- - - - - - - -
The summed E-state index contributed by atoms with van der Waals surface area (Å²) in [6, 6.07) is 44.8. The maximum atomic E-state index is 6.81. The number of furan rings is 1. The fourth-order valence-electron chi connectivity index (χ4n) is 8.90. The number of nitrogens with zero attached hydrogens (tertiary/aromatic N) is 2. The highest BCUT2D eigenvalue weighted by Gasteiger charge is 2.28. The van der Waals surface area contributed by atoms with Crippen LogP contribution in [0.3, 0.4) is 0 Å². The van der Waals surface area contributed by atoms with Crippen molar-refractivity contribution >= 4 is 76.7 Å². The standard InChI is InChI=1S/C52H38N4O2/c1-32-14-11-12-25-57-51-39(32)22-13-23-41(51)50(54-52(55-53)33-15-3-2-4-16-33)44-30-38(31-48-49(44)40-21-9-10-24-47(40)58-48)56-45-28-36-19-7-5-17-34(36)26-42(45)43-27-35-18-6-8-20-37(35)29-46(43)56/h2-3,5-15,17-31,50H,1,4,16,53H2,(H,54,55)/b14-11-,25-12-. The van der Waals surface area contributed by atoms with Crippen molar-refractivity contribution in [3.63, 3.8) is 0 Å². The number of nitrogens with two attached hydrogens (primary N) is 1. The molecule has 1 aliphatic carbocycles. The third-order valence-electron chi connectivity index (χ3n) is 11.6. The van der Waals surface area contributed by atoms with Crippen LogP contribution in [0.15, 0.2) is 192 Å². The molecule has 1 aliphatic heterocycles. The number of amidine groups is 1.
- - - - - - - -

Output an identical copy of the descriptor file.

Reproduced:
The summed E-state index contributed by atoms with van der Waals surface area (Å²) in [6, 6.07) is 44.8. The maximum atomic E-state index is 6.81. The number of furan rings is 1. The fourth-order valence-electron chi connectivity index (χ4n) is 8.90. The number of nitrogens with zero attached hydrogens (tertiary/aromatic N) is 2. The highest BCUT2D eigenvalue weighted by Gasteiger charge is 2.28. The van der Waals surface area contributed by atoms with Crippen LogP contribution in [0.3, 0.4) is 0 Å². The van der Waals surface area contributed by atoms with Crippen molar-refractivity contribution >= 4 is 76.7 Å². The standard InChI is InChI=1S/C52H38N4O2/c1-32-14-11-12-25-57-51-39(32)22-13-23-41(51)50(54-52(55-53)33-15-3-2-4-16-33)44-30-38(31-48-49(44)40-21-9-10-24-47(40)58-48)56-45-28-36-19-7-5-17-34(36)26-42(45)43-27-35-18-6-8-20-37(35)29-46(43)56/h2-3,5-15,17-31,50H,1,4,16,53H2,(H,54,55)/b14-11-,25-12-. The van der Waals surface area contributed by atoms with Crippen molar-refractivity contribution in [3.63, 3.8) is 0 Å². The number of nitrogens with two attached hydrogens (primary N) is 1. The molecule has 1 aliphatic carbocycles. The third-order valence-electron chi connectivity index (χ3n) is 11.6. The van der Waals surface area contributed by atoms with Crippen LogP contribution in [0.15, 0.2) is 192 Å². The molecule has 1 aliphatic heterocycles. The number of amidine groups is 1.